The uptown Limited’s features include leather upholstery, heated front seats, power sunroof, dual-zone automatic climate controls, power driver’s seat and an upgraded audio system with an in-dash 6-disc CD changer.

All Santa Fe models have safety features galore, including front and curtain-side air bags, traction control, anti-skid system and anti-lock brakes with brake assist.

All seat five, but you can get the SE model with the 50/50 split third-row seat for seven-person seating in a $1,500 Touring Package, which includes rear air conditioning, transmission cooler, heavy duty engine cooling and trailer wiring.

There are a variety of option packages for the GLS and SE, and stand-alone options for the Limited are a $1,750 navigation system and a $1,750 DVD entertainment system.

The Santa Fe is fairly heavy at 3,727 pounds and up, so the 2.7-liter V-6 provides just adequate acceleration. In contrast, the 3.3 V-6 with its added power and torque provides strong acceleration, with an especially good 65-75 mph passing. It works with a very responsive transmission, although the shifter has a rather notchy action.

Estimated fuel economy of the 2.7 is 17 mpg in the city and 24 on highways with front drive and the manual transmission and 18 and 24 with the automatic (or 17 and 23 with the automatic and all-wheel drive). The 3.3 with its extra-gear automatic provides 17 city, 24 highway with either drive system. Only regular-grade fuel is needed.

I tested a Limited with all-wheel drive. It had quick, nicely weighted steering and a tight turning radius for good maneuvering in close quarters. It also had a firm-but-supple ride and almost carlike handling, although it’s no sports SUV (or crossover). The brakes pedal has a linear action for consistently smooth stops.

Just a little extra effort is needed to get in and out of the quiet interior, although reaching the third-row seat is easiest for nimble kids. Front seats should offer more side support. But occupants sit high. Visibility is generally good, and a driver has outside rearview mirrors nicely sized for safe lane changes and faces easily read gauges that have colorful red-and-white pointers on a black background. Easily reached sound system and climate controls are large, but the driver’s power window controls are set back a bit too far, as are the console’s twin cupholders.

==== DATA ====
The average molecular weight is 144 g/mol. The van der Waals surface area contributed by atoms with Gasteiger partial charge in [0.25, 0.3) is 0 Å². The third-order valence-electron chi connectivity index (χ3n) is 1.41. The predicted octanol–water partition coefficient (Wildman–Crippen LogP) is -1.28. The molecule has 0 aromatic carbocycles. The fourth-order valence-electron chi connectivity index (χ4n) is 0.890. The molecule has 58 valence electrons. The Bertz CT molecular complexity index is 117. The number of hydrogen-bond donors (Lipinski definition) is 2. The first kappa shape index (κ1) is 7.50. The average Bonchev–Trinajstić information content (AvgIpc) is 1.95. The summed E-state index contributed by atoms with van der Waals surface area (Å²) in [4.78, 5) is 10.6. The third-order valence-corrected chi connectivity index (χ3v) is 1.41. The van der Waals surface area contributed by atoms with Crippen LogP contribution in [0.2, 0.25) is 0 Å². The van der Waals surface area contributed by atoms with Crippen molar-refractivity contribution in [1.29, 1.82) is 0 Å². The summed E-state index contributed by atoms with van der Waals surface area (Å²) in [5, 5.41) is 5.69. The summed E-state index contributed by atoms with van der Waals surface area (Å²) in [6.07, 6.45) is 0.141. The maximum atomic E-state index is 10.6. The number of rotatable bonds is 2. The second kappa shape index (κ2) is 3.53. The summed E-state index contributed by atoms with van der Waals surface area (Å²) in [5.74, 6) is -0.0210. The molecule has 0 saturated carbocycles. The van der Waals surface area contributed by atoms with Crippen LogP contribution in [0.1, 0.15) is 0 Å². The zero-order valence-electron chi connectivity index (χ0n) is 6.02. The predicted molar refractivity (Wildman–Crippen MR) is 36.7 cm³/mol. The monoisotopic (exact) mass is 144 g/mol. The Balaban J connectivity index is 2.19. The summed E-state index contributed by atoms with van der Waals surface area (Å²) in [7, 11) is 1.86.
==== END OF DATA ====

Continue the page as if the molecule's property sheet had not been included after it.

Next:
Interior door handles are easily grasped for quick exits, and sun visor mirrors have sliding covers and are illuminated by lights in the roof — a nice touch.

Dashboard vents are strategically placed for good heating and cooling, and there’s a deep covered console storage bin.

The large cargo area has a low, wide opening. The hatch has no opening glass area, but it is equipped with a hefty pull-down strap. The cargo area has a moderately deep, covered bin in which to put valuable objects.

The fairly new Hyundai Veracruz, which is larger than the Santa Fe but also classified as a mid-size SUV/crossover, seems to be stealing some Santa Fe sales, but it is more costly, starting at $26,900. The Santa Fe thus remains the bargain child of Hyundai’s SUV/ crossover lineup.

Prices: $20,995-$29,600

Likes: Fast with larger V-6. Roomy. Nice ride and handling. Key safety items. Strong warranty.

Dislikes: Power window controls too far back. Notchy transmission shifter. Third-row seat just for kids.

March 8, 2008
BY DAN JEDLICKA Chicago Sun-Times Auto Editor

Sonata Grows in Popularity

Sonata Grows in Popularity

The Hyundai Sonata has become a hit in a fiercely competitive segment for new- and used-car dealers.

Automakers made huge efforts to crack into the small sedan category, which is dominated by the Toyota Camry and the Honda Accord. The latest example is General Motor Corp.’s much-hyped new version of the Chevrolet Malibu.

Hyundai launched the new Sonata last year and many analysts said they did the best job so far of creating a true Camry competitor.

According to AutoData Corp., Hyundai sold 145,568 Sonatas in 2007, down 2.6 percent from 2006 but still a strong performance.

“They’ve done a great job battling the notion that it’s not as good a vehicle as a Toyota Camry or a Honda, not just the vehicle, but the name brand,” said Joe Spina, senior remarketing manager for “They started to get great reviews and consumers are starting to notice.”

The vehicle’s popularity as a used car also increased. The Sonata spent much of 2007 among AuctionNet’s Top 10 units sold.

A recent online review said the “2002-2005 Sonata was solid proof that Hyundai could build a solid, well- appointed and attractive automobile to hold its own among a horde of mid-size competitors.”

Spina said increased quality, on top of the 100,000-mile powertrain warranty, has made the Sonata almost on par with the competition.

One major obstacle for Hyundai products in the used-car market has been the subpar certified pre-owned program. But the manufacturer recently relaunched its CPO program with a five-year/ 60,000-mile powertrain warranty.

According to John Sullivan, sales manager at Fairfax Hyundai in Fairfax, Va., the new CPO program has helped the Sonata compete in the used-car market.

“It is definitely competing with the Honda Accord a lot better than it was,” he said. “It feels heavier, and it’s a little roomier.”

By David Piestrzynski
Used Car News Staff Writer